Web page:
Results: The niche partitioning of two closely related fungal endophytes, Microdochium bolleyi and M. phragmitis, colonizing Phragmites australis, was investigated. The occurrences of each species were assessed using specific nested-PCR assays for 251 field samples of common reed from Lake Constance, Germany. These analyses revealed niche preferences for both fungi.
From three niche factors assessed, i.e. host habitat, host organ and season, host habitat significantly differentiated the two species. M. bolleyi preferred dry habitats, whereas M. phragmitis prevailed in flooded habitats. In contrast, both species exhibited a significant preference for the same host organ, i.e. roots. Likewise the third factor, season, did not significantly distinguish the two species. Differences in carbon utilization and growth temperature could not conclusively explain the niches. The inclusion of three unrelated species of Ascomycota, which also colonize P. australis at the same locations, indicated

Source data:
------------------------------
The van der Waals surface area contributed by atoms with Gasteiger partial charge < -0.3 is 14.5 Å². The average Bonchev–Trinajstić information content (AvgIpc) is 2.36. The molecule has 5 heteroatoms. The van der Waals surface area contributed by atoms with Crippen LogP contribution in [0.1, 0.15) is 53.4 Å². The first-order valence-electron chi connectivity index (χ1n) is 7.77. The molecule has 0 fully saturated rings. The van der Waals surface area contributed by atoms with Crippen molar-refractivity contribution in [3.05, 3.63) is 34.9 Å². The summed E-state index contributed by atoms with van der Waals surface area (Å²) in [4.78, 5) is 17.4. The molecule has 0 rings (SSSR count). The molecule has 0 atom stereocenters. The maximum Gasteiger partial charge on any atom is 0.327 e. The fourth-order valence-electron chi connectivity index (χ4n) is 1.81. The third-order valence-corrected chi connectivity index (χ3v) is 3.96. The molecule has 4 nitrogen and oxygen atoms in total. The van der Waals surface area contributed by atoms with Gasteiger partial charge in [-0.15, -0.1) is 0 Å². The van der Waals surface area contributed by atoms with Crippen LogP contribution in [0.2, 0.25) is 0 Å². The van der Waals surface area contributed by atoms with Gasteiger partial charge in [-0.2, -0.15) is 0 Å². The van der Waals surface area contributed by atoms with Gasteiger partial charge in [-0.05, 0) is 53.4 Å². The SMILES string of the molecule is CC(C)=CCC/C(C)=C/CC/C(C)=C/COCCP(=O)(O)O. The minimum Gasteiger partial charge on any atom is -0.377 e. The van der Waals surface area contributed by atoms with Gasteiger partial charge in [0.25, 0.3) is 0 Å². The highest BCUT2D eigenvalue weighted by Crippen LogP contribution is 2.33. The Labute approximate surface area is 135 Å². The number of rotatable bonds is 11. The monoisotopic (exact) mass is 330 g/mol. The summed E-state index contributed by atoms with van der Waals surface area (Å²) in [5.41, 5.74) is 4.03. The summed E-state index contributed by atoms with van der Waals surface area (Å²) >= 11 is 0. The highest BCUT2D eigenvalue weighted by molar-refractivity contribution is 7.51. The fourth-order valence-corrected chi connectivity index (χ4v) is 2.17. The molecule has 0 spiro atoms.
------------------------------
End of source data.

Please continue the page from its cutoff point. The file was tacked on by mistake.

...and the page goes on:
spatio-temporal niche partitioning between all fungi. None of the species exhibited the same preferences for all three factors, i.e. host habitat, host organ, and time of the season.
Conclusions:The fungal species colonizing common reed investigated in this study seem to exploit niche differences leading to a separation in space and time, which may allow for their coexistence on the same host. A purely neutral model is unlikely to explain the coexistence of closely related endophytes on common reed.